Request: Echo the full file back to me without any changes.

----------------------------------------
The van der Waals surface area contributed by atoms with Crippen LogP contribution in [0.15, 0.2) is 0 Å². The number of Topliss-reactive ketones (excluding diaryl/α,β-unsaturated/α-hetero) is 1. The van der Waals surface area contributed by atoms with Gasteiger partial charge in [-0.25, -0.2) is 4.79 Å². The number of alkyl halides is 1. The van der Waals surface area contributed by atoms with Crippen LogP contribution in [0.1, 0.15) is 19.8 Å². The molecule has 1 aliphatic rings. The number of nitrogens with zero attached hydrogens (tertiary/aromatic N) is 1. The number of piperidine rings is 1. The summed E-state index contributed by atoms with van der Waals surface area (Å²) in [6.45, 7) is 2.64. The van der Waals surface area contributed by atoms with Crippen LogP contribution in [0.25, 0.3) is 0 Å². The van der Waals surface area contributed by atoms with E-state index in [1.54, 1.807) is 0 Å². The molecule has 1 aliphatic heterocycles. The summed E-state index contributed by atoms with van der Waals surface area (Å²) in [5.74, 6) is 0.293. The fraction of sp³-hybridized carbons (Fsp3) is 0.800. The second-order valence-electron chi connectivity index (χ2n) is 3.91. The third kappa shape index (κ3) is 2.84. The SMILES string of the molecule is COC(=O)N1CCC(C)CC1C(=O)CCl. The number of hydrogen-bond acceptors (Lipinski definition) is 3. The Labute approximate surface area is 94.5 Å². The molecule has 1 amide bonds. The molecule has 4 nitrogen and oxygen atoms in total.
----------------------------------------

The van der Waals surface area contributed by atoms with Crippen LogP contribution in [0.15, 0.2) is 0 Å². The number of Topliss-reactive ketones (excluding diaryl/α,β-unsaturated/α-hetero) is 1. The van der Waals surface area contributed by atoms with Gasteiger partial charge in [-0.25, -0.2) is 4.79 Å². The number of alkyl halides is 1. The van der Waals surface area contributed by atoms with Crippen LogP contribution in [0.1, 0.15) is 19.8 Å². The molecule has 1 aliphatic rings. The number of nitrogens with zero attached hydrogens (tertiary/aromatic N) is 1. The number of piperidine rings is 1. The summed E-state index contributed by atoms with van der Waals surface area (Å²) in [6.45, 7) is 2.64. The van der Waals surface area contributed by atoms with Crippen LogP contribution in [0.25, 0.3) is 0 Å². The van der Waals surface area contributed by atoms with E-state index in [1.54, 1.807) is 0 Å². The molecule has 1 aliphatic heterocycles. The summed E-state index contributed by atoms with van der Waals surface area (Å²) in [5.74, 6) is 0.293. The fraction of sp³-hybridized carbons (Fsp3) is 0.800. The second-order valence-electron chi connectivity index (χ2n) is 3.91. The third kappa shape index (κ3) is 2.84. The SMILES string of the molecule is COC(=O)N1CCC(C)CC1C(=O)CCl. The number of hydrogen-bond acceptors (Lipinski definition) is 3. The Labute approximate surface area is 94.5 Å². The molecule has 1 amide bonds. The molecule has 4 nitrogen and oxygen atoms in total.